Investigation shows 3 perished in 1971 cabin fire

A yearlong investigation led by the Jackson County Sheriff’s Department has determined three teenagers — not two — perished in a cabin fire about a mile and a half south of Brownstown in 1971.

In June 2022, the sheriff’s department announced it was working to solve a cold case from Dec. 18, 1971. Sheriff Rick Meyer assigned the cold case to Lt. Adam Nicholson and gave him the go-ahead to pursue a renewed investigation into the fire.

At the time it happened, investigators with the Indiana State Police believed just two teens, Stanley R. Robison, 17, and Jerry Autry, 19, died in the fire. A third teen, Michael W. Sewell, 16, had been camping with the others the morning of the fire.

The cabin was a 9-by-15-foot structure built from railroad ties and used as a hangout and camping site for teens.

According to original police reports, Robison and Autry were believed to have perished in the fire. Sewell was camping with Robison and Autry the night of the fire, but the original reports only indicated the remains of two individuals were found.

In addition, the reports describe the bodies as being badly burned and close to incineration. The only means of identification was determined by their class rings located at the scene.

About two hours after investigators left the scene of the cabin, Sewell was reported missing by his family and had not been seen or heard of since.

“Several rumors and questions have been raised over the years, adding to the mystery of the events of that evening,” Nicholson said. “After taking a deep look at everything and processing all the old reports and evidence, it seemed logical to think Sewell also perished in the fire. Other than the opinions of the original investigator, there was no proof Sewell wasn’t in the fire, and our focus is to prove he was or wasn’t.”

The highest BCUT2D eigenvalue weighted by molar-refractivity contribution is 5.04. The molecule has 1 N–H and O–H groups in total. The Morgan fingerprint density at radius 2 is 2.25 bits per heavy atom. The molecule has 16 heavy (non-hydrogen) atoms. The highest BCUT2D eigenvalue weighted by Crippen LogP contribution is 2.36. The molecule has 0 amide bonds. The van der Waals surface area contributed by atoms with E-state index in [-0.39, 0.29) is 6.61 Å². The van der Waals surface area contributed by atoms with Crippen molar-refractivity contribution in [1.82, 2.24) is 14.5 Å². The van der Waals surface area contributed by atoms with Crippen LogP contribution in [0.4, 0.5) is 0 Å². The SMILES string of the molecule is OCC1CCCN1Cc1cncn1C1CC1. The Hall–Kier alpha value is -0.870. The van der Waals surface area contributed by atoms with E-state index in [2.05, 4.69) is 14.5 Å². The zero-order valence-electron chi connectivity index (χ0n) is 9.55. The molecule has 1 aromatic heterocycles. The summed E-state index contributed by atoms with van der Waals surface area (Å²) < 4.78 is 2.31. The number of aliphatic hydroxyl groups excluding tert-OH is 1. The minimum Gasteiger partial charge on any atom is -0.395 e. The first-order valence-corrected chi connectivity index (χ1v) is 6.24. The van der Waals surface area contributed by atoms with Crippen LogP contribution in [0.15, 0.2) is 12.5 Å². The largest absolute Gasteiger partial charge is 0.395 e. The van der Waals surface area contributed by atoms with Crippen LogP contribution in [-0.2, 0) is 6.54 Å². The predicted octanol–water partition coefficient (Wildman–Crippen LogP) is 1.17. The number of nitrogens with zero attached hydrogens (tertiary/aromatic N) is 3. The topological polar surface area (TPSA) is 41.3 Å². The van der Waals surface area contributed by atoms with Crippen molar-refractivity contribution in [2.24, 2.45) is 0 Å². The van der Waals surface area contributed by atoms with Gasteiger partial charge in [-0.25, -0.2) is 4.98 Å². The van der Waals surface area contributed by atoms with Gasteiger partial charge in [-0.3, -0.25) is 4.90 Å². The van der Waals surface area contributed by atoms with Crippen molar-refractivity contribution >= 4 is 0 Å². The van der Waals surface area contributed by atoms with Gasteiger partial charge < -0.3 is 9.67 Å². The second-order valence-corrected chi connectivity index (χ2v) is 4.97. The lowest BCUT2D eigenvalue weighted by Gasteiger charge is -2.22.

It was decided to exhume the remains of Autry and Robison to check for any additional evidence of a third person, Nicholson said.

“Sewell was only 16 years old, and it’s difficult to imagine he would still be missing 52 years later if he had simply run away,” he said.

Nicholson said he sought the advice and assistance of Krista Latham, a professor of biology and anthropology at the University of Indianapolis.

Latham, a board-certified forensic anthropologist, agreed to help with further investigation into the case.

Latham and a team of anthropologists assisted with the exhumation of Robison and Autry on June 21, 2022, at Fairview Cemetery in Brownstown.

After the exhumation, Latham took possession of the remains and transported them to the University of Indianapolis Human Identification Center for analysis.

Nicholson said the families of the deceased were notified beforehand and gave consent for the exhumation. The families also provided their DNA so it could be compared with the remains exhumed.

Latham completed her analysis of the remains on Nov. 22, 2022, and her findings confirmed a minimum of three individuals within the two caskets that were exhumed, Nicholson said.

He said she came to this conclusion by identifying triplicate copies of several bones, which is consistent with three individuals being represented in the two caskets.

Latham noted there was no trauma observed that couldn’t be attributed to the fire, Nicholson said.

She selected the least burnt bones as candidates for possible DNA extraction to compare with the DNA of the families.

The selected bones were then submitted to the Indiana State Police Lab for DNA testing. That lab attempted DNA analysis on several bones, but only one was in good enough condition to produce results.

On June 12, the lab completed analysis on DNA extracted from the bone. The result identifies one of the decedents as Robison. The lab will continue to look for possibilities of extracting more DNA with future technology.

“I’m pleased and very thankful for the help that Dr. Latham, the University of Indianapolis and the Indiana State Police Lab provided,” Nicholson said. “The thorough analysis they provided has answered some questions for the families involved, which was well deserved and long overdue.”

Meyer said the sheriff’s department is glad they can finally give some closure to the families involved.

“I commend Lt. Nicholson and all the assisting agencies who helped find answers in this 52-year-old case,” Meyer said.

Those assisting with the investigation include the Jackson County Coroner’s Office, FBI, the University of Indianapolis and Indiana State Police Lab.